SafeKids/NetFamilyNews 1/20/06 issue

  • From: Educational CyberPlayGround <admin@xxxxxxxxxxxxxxx>
  • To: K12NewsLetters@xxxxxxxxxxxxx
  • Date: Tue, 24 Jan 2006 10:08:31 -0500

K12 Newsletters Mailing List
Subscribe - Unsubscribe - Set Preferences

Educational CyberPlayGround Community Mailing Lists
Advertise K12 Newsletters Guidlines


Dear Subscribers:

Teen photos & a police officer's story

The other day I heard from Det. Frank Dannahey of the Rocky Hill,
Conn., Police Department about a tragic teen-blogging (and cell phone
photo-sharing) case he wants parents to know about. "This case is one
of my few that did not get media coverage," he wrote me. "We tried to
keep it low-profile, since both the victim and suspect are minors
(under 16). We also didn?t want to bring the incident to the attention
of students who may not have known about it. My fear was that this
could have some people looking for the photos." Here's what Frank emailed me:

"I am a police detective in Connecticut who has been doing Internet
safety education programs since the late '90s. Boy, have things
changed since then! I do Internet safety talks throughout Connecticut
to students, parents, school staff, and law enforcement. I have also
worked in an undercover capacity to detect online predators who travel
to meet teens. That was truly an eye-opening experience?.

"I recently began to see more and more incidents involving blog sites.
Last year I predicted to parents that cell phones, especially cell
phone cams [picture phones], were going to be the next big problem.
Cell phones are now becoming mini PCs with portability. What a new
challenge for parental supervision!

"At the start of this school year I investigated a case that ? started
my investigation into blog sites as the new threat to teen privacy
issues. Last spring, a 13-year-old girl emailed explicit nude photos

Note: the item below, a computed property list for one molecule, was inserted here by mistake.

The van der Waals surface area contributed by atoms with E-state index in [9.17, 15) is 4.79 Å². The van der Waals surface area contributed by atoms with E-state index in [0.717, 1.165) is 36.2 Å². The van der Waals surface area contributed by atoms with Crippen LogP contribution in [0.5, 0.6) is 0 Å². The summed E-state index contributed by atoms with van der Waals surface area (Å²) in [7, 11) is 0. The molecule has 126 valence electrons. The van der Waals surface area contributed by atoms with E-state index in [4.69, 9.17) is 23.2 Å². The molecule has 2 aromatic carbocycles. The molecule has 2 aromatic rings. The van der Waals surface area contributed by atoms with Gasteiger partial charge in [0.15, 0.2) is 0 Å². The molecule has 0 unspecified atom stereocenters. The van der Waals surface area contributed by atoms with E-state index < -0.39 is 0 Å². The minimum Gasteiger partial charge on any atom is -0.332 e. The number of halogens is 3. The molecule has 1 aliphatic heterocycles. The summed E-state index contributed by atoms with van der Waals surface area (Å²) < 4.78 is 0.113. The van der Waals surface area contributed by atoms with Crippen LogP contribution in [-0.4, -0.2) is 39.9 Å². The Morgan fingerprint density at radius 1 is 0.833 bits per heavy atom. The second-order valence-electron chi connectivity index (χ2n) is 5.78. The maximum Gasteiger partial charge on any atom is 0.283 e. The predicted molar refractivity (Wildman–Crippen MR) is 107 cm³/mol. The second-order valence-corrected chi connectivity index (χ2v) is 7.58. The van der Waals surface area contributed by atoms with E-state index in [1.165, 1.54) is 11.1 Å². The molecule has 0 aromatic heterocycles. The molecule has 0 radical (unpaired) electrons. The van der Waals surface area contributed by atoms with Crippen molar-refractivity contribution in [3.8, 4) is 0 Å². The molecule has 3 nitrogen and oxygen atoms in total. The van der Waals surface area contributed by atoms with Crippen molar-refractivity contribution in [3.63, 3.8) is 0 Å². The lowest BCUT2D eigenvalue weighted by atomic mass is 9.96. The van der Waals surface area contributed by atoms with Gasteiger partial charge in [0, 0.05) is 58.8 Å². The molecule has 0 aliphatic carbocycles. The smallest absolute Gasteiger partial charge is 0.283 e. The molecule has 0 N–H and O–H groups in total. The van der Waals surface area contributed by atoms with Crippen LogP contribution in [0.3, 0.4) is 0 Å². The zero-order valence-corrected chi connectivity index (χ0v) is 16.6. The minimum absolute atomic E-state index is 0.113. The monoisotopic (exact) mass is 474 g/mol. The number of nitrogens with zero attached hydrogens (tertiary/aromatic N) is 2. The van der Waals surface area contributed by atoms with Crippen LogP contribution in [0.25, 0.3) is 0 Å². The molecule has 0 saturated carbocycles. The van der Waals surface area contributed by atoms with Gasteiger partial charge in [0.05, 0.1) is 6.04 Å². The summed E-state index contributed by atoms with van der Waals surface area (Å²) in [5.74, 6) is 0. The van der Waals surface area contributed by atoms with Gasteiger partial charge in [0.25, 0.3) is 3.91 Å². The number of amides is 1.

of herself by cell phone cam to her boyfriend. When I say explicit
photos I mean explicit! An acquaintance of this boy had the boy's
password for his email account. If there's one thing I tell students,
it's: '*never* give your passwords to anyone!'

"The boyfriend never deleted the girlfriend's explicit pictures from
his inbox. The acquaintance found the photos of the girlfriend,
downloaded them and in turn showed them to another boy. This boy knew
the girl but did not like the boyfriend. As an act of vengeance, he
took the photos - 13 of them - and created a free Web site and posted
them. The heading of the Web site announced that these photos were of
______ and actually named the boy.

"Some of the girl's photos had her face showing, so identifying her
would not be impossible. To make matters worse, the boy went on his
MySpace site and posted the link for the Web site with the explicit,
and illegal [because they're child pornography], photos. It was not
long before word spread to other students in our local high school
that the Web site existed. Fortunately, a friend of the girl's saw the
photos and notified our police department. The website was taken down
very quickly, but not before the photos were out there for several days.

"The girl in question was devastated and knows that the photos may be
in the hands of someone who may resurface them at a later date. The
persons responsible for this incident were all subsequently
identified. I don?t think that those involved truly knew the
implications for this young girl. In investigating that case, I found
evidence of another girl, slightly older, doing the same type of
thing. I?m just finishing up on that case.

"From that point on," he continued, referring to the first case, "I
was truly amazed at the widespread use of blog sites among teens and
the power, and danger, that these types of sites potentially have. I
am now getting many calls from parents as they discover the abuse the
sites may lead to. We have a large group of young teens and preteens
lying about their ages to establish their own blog sites.

"It was interesting to see Amanda's answer to your interview question
'How much do you share - pretty private stuff? Do you use privacy features in the
sites?' Her answer ­ 'I put a lot in them. When I am angry with
someone, that goes in' ­ does not surprise me. I don't think teens
truly understand the privacy issues.

"When I was doing the undercover assignment, predators would spend
weeks talking to me online [believing Detective Dannahey to be teen]
to understand my likes and dislikes. The goal in the 'grooming'
process is for the predator to fully understand the child. The more
information the predator has, the easier it is to get into that
child's world. Today's blog sites must be a predator's wildest dream.
What took weeks or months [in a grooming process] can now be done in